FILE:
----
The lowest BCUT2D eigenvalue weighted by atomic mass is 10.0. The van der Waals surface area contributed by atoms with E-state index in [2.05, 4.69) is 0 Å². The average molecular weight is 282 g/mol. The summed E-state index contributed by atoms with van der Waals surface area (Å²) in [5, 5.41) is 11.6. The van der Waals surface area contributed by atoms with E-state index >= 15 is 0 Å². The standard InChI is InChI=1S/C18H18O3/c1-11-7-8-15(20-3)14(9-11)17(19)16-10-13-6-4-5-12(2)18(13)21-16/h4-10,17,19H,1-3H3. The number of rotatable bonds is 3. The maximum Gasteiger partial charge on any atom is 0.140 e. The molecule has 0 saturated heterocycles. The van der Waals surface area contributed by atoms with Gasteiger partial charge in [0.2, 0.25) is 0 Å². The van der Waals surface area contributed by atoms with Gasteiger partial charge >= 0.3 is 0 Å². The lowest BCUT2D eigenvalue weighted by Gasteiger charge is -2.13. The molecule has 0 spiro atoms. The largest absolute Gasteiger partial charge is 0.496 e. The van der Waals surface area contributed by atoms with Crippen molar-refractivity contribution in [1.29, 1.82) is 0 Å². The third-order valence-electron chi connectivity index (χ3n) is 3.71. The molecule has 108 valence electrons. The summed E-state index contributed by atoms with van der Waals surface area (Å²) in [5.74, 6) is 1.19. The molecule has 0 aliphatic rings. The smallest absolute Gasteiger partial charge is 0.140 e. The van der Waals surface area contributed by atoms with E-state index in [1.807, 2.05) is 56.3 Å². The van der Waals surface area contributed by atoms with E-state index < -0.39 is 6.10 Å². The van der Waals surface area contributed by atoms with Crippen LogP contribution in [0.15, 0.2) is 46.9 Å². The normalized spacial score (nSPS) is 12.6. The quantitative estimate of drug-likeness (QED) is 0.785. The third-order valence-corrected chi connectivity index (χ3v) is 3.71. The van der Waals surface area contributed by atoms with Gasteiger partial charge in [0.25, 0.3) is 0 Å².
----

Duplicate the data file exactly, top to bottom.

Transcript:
The lowest BCUT2D eigenvalue weighted by atomic mass is 10.0. The van der Waals surface area contributed by atoms with E-state index in [2.05, 4.69) is 0 Å². The average molecular weight is 282 g/mol. The summed E-state index contributed by atoms with van der Waals surface area (Å²) in [5, 5.41) is 11.6. The van der Waals surface area contributed by atoms with E-state index >= 15 is 0 Å². The standard InChI is InChI=1S/C18H18O3/c1-11-7-8-15(20-3)14(9-11)17(19)16-10-13-6-4-5-12(2)18(13)21-16/h4-10,17,19H,1-3H3. The number of rotatable bonds is 3. The maximum Gasteiger partial charge on any atom is 0.140 e. The molecule has 0 saturated heterocycles. The van der Waals surface area contributed by atoms with Gasteiger partial charge in [0.2, 0.25) is 0 Å². The van der Waals surface area contributed by atoms with Gasteiger partial charge >= 0.3 is 0 Å². The lowest BCUT2D eigenvalue weighted by Gasteiger charge is -2.13. The molecule has 0 spiro atoms. The largest absolute Gasteiger partial charge is 0.496 e. The van der Waals surface area contributed by atoms with Crippen molar-refractivity contribution in [1.29, 1.82) is 0 Å². The third-order valence-electron chi connectivity index (χ3n) is 3.71. The molecule has 108 valence electrons. The summed E-state index contributed by atoms with van der Waals surface area (Å²) in [5.74, 6) is 1.19. The molecule has 0 aliphatic rings. The smallest absolute Gasteiger partial charge is 0.140 e. The van der Waals surface area contributed by atoms with E-state index in [1.807, 2.05) is 56.3 Å². The van der Waals surface area contributed by atoms with E-state index < -0.39 is 6.10 Å². The van der Waals surface area contributed by atoms with Crippen LogP contribution in [0.15, 0.2) is 46.9 Å². The normalized spacial score (nSPS) is 12.6. The quantitative estimate of drug-likeness (QED) is 0.785. The third-order valence-corrected chi connectivity index (χ3v) is 3.71. The van der Waals surface area contributed by atoms with Gasteiger partial charge in [0.25, 0.3) is 0 Å².